The concept of journalism has evolved significantly over the past several decades. News broadcasted on black-and-white TV sets was once considered a revolution, however as technology has progressed so drastically in recent years, so has the idea of journalism. Television and the daily newspaper are no longer the only sources for viable news. In fact, lacking diverse sources of news can be limiting in a world where real-time information is key.
Due to these trends, the institution of traditional journalism –both broadcast and print—have met significant struggles. The fight to remain relevant in the realm of journalism remains high and those incorporating new, innovative crowd-sourcing techniques into their practice are more likely to remain successful in the future.
Some professional journalists resent the idea of crowdsourcing, however, their apprehension, I believe, is not only from fear of competitive, but rather lack of understanding on how to leverage it to their own benefit. For those that are unaware, Crowdsourcing is taking a job that is normally done by a paid person and sending it out “to an undefined, generally large group of people or community in the form of an open call”. Today, blogs are the most relevant example of how crowdsourcing techniques have been applied to the practice of news dissemination.
First, there are often disparities between what traditional media outlets want us to know and what the public audiences want to learn more about. The fact of the matter is, journalism is a business, and the stories reported on the evening news may not always be tailored to our interests but rather what increases ratings. Bloggers have more freedom to segment their content, allowing audiences to search based on their needs. For example, Digg, a website that reports on the top rated web articles and blogs and the top rated Digg blogs and articles rarely make their way onto the evening news.
Some within the industry argue that solid, investigative journalism can only be done by paid, trained professionals. Without a doubt—this is untrue. Crowdsourcing professionals, most often bloggers, have become a dominant force within the world of reporting. More importantly, not only do most take the responsibility of fact-finding very seriously, but many top bloggers have now become extremely important Influencers in their relative fields.
Loyal audiences seek the advice or insight of these “professionals” over that being reported on other traditional news sources. Specifically, top Sports and Mommy bloggers are an excellent example of how followers may find the “news” reported by their Influencers to hold more credence than the information given on the daily paper or broadcast. Due to the growing Web 2.0 platform, individuals with common interests can collaborate online and share their information in one central place. One member of the “crowd” may share information that traditional journalists may have chosen to leave out of their report. Similarly, just as traditional journalists are held accountable to their offices and audiences, prominent crowdsourcing professionals are also held to a high degree of ethical standards—not only to themselves, but more importantly, to their large base of followers.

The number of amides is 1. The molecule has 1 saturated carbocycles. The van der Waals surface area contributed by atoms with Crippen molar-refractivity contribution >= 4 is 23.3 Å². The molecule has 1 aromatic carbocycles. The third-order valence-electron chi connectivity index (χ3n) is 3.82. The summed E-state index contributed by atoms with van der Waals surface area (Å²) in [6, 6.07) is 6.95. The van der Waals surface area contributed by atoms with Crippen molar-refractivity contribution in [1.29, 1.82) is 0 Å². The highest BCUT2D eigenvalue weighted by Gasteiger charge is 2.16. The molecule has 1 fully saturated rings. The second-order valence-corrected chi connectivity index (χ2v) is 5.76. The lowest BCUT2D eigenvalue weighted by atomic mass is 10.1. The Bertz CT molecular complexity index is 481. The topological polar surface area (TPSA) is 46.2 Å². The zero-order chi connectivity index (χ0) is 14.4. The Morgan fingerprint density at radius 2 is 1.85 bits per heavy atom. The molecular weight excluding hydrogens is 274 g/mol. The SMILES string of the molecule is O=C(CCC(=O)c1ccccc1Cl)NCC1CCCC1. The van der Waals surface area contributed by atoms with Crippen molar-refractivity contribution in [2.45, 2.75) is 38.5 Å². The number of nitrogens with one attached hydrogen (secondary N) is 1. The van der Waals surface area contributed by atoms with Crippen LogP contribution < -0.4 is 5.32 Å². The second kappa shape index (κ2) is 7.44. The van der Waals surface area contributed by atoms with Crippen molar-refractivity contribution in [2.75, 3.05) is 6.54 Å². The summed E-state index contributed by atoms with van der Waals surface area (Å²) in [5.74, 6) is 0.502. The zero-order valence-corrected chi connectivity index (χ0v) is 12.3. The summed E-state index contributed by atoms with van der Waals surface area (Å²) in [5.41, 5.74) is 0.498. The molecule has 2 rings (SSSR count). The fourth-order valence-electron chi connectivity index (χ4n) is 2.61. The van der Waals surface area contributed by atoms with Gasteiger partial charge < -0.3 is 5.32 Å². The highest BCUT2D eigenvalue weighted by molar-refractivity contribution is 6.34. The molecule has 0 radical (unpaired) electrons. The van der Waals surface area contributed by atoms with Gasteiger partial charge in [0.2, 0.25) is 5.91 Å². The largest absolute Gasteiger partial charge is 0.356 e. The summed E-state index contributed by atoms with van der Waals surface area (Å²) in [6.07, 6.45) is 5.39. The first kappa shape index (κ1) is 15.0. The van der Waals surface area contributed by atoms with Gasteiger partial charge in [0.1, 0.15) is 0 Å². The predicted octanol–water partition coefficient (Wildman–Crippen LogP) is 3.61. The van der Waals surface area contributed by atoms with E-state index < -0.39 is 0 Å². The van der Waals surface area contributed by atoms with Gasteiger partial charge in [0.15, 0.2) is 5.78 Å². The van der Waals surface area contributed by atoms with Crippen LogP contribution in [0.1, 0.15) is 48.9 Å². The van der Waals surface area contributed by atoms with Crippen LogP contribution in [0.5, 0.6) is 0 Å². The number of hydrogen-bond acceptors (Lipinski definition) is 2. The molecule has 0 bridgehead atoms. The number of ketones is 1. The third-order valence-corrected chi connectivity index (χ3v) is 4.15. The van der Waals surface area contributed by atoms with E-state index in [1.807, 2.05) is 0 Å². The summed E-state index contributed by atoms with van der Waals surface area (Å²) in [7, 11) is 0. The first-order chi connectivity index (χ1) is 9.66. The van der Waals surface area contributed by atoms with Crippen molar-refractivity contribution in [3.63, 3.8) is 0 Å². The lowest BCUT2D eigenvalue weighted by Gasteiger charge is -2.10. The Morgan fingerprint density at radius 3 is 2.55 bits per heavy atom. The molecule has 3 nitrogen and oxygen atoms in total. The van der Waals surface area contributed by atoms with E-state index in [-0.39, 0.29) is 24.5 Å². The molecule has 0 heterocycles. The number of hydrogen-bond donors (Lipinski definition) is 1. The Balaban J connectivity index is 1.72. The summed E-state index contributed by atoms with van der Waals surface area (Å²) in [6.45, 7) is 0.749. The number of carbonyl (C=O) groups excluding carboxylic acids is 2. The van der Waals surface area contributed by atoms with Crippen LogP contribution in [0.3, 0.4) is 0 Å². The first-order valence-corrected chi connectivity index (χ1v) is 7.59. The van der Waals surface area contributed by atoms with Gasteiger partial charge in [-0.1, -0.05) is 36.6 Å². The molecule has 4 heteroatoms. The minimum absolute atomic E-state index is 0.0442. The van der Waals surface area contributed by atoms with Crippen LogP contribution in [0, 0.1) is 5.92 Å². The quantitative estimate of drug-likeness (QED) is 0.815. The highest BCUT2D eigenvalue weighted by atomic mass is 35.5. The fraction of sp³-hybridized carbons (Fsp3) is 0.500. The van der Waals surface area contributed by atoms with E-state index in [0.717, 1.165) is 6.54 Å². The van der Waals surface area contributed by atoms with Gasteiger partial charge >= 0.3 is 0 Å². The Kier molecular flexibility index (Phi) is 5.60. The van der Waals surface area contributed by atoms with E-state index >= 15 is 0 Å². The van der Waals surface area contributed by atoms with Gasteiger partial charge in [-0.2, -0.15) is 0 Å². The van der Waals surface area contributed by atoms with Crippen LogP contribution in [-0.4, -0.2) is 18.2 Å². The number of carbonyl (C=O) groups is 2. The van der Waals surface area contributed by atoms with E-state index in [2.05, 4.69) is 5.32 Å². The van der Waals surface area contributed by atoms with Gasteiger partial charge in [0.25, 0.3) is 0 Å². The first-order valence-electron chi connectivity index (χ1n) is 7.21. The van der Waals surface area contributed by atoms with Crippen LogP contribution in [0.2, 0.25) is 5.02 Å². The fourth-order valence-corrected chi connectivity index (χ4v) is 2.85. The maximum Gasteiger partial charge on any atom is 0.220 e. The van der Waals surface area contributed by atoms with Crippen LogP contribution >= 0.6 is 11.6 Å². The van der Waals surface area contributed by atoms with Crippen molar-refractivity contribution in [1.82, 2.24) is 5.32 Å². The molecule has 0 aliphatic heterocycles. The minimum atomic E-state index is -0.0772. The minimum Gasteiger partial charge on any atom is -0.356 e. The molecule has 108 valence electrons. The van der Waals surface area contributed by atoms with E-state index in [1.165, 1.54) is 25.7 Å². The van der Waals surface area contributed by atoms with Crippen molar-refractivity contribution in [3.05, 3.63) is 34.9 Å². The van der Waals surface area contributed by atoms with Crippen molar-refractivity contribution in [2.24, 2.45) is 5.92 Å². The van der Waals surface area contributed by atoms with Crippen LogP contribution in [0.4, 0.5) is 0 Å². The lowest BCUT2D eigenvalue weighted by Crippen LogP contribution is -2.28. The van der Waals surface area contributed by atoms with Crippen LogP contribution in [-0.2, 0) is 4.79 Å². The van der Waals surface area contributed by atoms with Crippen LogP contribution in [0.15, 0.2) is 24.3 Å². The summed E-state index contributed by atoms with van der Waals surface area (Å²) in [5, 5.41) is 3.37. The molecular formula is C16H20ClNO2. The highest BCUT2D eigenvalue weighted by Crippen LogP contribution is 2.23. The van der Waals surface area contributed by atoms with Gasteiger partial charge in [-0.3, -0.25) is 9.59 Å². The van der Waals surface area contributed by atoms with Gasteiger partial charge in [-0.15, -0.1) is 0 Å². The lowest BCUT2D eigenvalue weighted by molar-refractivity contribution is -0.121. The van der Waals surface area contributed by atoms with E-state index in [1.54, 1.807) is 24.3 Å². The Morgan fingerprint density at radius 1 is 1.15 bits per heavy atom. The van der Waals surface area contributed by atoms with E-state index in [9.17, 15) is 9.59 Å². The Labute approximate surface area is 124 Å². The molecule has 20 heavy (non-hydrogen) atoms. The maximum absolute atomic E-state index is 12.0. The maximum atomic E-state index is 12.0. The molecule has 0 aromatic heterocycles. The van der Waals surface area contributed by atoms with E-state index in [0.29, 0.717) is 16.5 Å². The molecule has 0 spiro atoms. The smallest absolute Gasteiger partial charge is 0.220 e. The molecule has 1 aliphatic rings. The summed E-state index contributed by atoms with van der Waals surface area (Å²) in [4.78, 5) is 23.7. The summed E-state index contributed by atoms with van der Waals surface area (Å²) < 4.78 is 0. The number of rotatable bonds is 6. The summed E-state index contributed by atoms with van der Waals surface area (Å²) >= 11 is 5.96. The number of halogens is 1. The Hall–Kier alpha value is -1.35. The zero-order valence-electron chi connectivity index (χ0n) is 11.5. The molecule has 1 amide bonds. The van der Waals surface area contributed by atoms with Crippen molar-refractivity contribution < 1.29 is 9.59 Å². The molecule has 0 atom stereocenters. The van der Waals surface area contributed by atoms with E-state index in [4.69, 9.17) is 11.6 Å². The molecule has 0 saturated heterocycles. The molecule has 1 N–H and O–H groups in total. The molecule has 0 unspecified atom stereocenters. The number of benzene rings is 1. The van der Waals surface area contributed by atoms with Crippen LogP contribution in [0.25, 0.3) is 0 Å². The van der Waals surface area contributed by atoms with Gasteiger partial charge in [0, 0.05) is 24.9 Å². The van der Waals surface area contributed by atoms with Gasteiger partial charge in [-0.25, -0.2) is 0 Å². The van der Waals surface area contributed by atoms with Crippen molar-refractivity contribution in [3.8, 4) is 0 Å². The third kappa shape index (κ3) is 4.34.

Yet the most pressing argument in favor of web based reporting is the mass accessibility of it. Not everyone has a subscription to the New York Times or the Washington Post; however, most Americans have access to computer, smart phone or tablet with internet access. News is literally right at our fingertips and search engine tools allow audiences to quickly, easily and efficiently search for the news they want for a fraction of the price. Although a harsh truth for the industry to face, the costs savings alone is one of the strongest cases in favor of web-based news. This is particularly true so much valuable and reliable information exists online.
Which begs the question: How can traditional journalists compete?
For far too long, newsroom journalists have been entrenched in the idea that they should be deciding what the news is. As Alfred Hermida put it: “the prevailing dogma in journalism has been, and in many cases, continues to be ‘we write, you read’”. Clearly those days are over. If journalists entrenched in this traditional mindset hope to have a chance in the game, they need to step up to the plate and start better incorporating their audiences. One step in this direction is hyper-local news sourcing, in which stories are tailored to your geospatial location. Several large news corporations have already begun this trend such as ABC’s TBD news, which is delivers local news and community information about the Metropolitan Washington, D.C., region.
It is not over yet for traditional journalism. However, if they seek to to progress in the future, crowdsourcing and web based applications are the ammunition need to keep the playing field even.